DRAPER — When people think of Draper, city manager David Dobbins said it’s common to think of the city’s ongoing construction projects. However, since 2005, Draper and Salt Lake County officials and residents have quietly been working to change that perception through the preservation of open space.
At a brief commemoration ceremony on Monday at the Little Valley Trailhead in Draper, Dobbins, joined by Salt Lake County Mayor Jenny Wilson and Draper Mayor Troy Walker, celebrated the journey of procuring 4,500 acres of open space in Corner Canyon and Traverse Ridge.
“That’s a pretty remarkable number,” Wilson said.
The open space runs from the Point of the Mountain to Sandy’s city borders, according to Dobbins. Currently, hikers and mountain bicyclists can take advantage of over 100 miles of trails in the area.
“This will be something that truly will be a lasting legacy,” Dobbins said.
But city officials are only getting started.
Along with improving trailheads, Walker said there are plans to create an additional 125 miles of trails in the future, as well as bathrooms and more parking spaces. Discussions surrounding a possible educational center have also begun.
“I really think that our mountains and our foothills are the heart and soul of our community,” Wilson said, adding that the open space increases access to recreation in the county.
In the span of 13 years, the land, mostly owned by Draper and held on a conservation easement by Salt Lake County, cost the city $18.2 million in taxes and the county $3.25 million.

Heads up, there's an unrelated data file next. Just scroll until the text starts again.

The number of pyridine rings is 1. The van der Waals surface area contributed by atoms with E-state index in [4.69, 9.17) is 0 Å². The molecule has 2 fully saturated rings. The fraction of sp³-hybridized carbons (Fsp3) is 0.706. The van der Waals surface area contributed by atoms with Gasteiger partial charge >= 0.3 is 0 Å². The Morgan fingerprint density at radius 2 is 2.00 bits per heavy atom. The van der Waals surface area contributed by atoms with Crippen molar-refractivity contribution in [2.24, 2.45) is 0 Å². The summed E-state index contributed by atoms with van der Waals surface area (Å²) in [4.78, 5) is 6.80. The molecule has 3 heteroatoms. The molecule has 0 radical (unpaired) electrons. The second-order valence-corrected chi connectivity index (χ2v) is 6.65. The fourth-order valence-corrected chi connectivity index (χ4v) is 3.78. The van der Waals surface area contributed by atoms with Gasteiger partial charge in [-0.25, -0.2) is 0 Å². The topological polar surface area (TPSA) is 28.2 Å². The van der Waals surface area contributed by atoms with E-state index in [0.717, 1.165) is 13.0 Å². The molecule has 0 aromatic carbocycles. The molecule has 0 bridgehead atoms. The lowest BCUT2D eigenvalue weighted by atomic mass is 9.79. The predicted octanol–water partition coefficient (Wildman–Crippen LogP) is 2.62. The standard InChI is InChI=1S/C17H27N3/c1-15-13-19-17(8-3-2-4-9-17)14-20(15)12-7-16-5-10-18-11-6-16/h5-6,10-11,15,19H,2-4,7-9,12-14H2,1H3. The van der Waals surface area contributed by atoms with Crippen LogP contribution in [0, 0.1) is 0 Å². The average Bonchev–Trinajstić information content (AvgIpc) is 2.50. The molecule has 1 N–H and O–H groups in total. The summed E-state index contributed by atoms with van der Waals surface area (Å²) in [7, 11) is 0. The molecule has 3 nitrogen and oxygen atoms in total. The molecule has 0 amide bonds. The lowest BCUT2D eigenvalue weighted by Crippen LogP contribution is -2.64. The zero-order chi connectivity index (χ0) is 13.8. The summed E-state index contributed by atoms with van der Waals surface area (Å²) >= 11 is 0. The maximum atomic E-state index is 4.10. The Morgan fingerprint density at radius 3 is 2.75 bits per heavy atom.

The Salt Lake County Open Land Trust Fund Advisory Committee defines open space as a “parcel of land in predominantly open and undeveloped condition” suitable for natural areas, wildlife and native plant habitat, important wetlands or watersheds, and little to no land disturbance, according to the official Salt Lake County website.
In 2018, the city acquired 2,100 acres for $5.6 million as part of the Traverse Range Conservation Easement, and later sold 110 of those acres near Alpine for $7.3 million, according to Walker.
Walker said Draper residents are never too far from recreational opportunities and most residents live within 15 minutes from a trailhead.
“These trails and this open space that will be preserved forever is one of the main factors that makes it a high quality of life,” Walker said.
Dobbins said the effort began after residents wanted to prevent a developer from creating hundreds of residential units in the foothills of Draper. Instead, residents overwhelmingly supported a tax to help the city buy its first 1,000 acres of open land.
“We’ve been able to save the property from being developed,” Dobbins said.
“I think you’d have a hard time finding another city in the United States that has this much open space,” Walker said.
Before investing, Wilson said, years ago, the county issued an open space bond that identified “critical parcels” throughout the county, which included Corner Canyon.
Wilson said Draper city officials have “supercharged” the county’s investment and has set an example.
“I can think of no other community that’s been able to do as much as they have,” she said.